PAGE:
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Episode 50 of 131

[Special Episode] The Mindstate Marketing Hour #6 with Will Leach - The ROI Online Podcast Ep. 50

Duration: 45:21
In this weekly episode* of the Mindstate Marketing Hour, host Steve Brown of ROI Online, interviews Will Leach, author of Marketing to Mindstates, founder of Triggerpoint, and CEO of the Mindstate Group on why focusing on customers emotions and mindstates is key to successful marketing.*Originally p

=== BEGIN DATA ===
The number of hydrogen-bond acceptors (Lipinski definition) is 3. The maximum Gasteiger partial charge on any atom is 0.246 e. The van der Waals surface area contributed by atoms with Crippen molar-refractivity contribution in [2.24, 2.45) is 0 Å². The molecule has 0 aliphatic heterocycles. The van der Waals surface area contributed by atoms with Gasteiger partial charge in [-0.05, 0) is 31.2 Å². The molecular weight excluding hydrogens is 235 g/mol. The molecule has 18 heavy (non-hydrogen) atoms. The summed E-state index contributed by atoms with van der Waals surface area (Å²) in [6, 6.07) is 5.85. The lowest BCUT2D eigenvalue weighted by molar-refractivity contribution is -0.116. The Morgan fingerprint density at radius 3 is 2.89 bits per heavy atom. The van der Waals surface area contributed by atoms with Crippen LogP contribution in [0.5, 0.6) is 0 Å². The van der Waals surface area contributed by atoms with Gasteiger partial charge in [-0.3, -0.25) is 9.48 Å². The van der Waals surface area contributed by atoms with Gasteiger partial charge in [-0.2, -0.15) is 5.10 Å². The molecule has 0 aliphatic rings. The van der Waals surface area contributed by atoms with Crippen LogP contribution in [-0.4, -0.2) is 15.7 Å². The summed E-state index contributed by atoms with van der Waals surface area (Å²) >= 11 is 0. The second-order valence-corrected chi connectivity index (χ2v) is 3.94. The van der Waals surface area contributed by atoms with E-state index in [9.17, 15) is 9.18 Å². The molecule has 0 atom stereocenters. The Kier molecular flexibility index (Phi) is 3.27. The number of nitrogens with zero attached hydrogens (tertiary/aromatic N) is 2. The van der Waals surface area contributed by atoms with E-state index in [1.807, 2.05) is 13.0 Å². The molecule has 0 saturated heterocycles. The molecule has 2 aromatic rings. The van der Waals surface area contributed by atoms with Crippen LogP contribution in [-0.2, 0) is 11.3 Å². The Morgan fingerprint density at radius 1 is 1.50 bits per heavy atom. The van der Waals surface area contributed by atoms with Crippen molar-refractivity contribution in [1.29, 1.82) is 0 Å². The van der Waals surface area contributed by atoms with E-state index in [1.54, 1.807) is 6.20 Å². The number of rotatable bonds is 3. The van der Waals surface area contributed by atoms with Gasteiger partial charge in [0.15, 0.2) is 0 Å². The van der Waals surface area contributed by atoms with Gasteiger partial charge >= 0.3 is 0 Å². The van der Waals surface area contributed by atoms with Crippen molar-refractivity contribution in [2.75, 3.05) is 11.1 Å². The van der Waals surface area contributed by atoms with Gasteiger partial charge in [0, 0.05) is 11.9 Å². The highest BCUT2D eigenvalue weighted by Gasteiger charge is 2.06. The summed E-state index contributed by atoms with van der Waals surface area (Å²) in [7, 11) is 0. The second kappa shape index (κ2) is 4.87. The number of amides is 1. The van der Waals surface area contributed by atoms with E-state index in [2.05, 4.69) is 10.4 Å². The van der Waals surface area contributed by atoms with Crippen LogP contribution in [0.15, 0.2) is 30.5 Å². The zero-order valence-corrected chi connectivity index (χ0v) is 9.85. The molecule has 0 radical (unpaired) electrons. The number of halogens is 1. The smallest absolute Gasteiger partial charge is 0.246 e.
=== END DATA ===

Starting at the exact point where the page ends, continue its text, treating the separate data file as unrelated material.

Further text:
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In this weekly episode* of the Mindstate Marketing Hour, host Steve Brown of ROI Online, interviews Will Leach, author of Marketing to Mindstates, founder of Triggerpoint, and CEO of the Mindstate Group on why focusing on customers emotions and mindstates is key to successful marketing.*Originally produced as a livestream video Mindstate Group free resources: https://www.mindstategroup.com/resourcesInterested in getting more Marketing to Mindstates content?Read Will's book: Marketing to MindstatesCheck out their website: https://www.mindstategroup.com/Follow Will on LinkedIn, Twitter, FacebookNeed real resources that will help you grow your business? Grab your FREE business growth stack resources here!https://thegoldentoilet.com/resourcesEnroll in the QuickStart Academy today to learn how to develop and implement a proven growth strategy that grows your ROI, your business, and your confidence. Learn more HERE.Thinking of starting your own podcast? Buzzsprout’s secure and reliable posting allows you to publish podcasts online. Buzzsprout also includes full iTunes support, HTML5 players, show statistics, and WordPress plugins. Get started using this link to receive a $20 Amazon gift card and to help support our show!Support the show (https://cash.app/$stevemfbrown)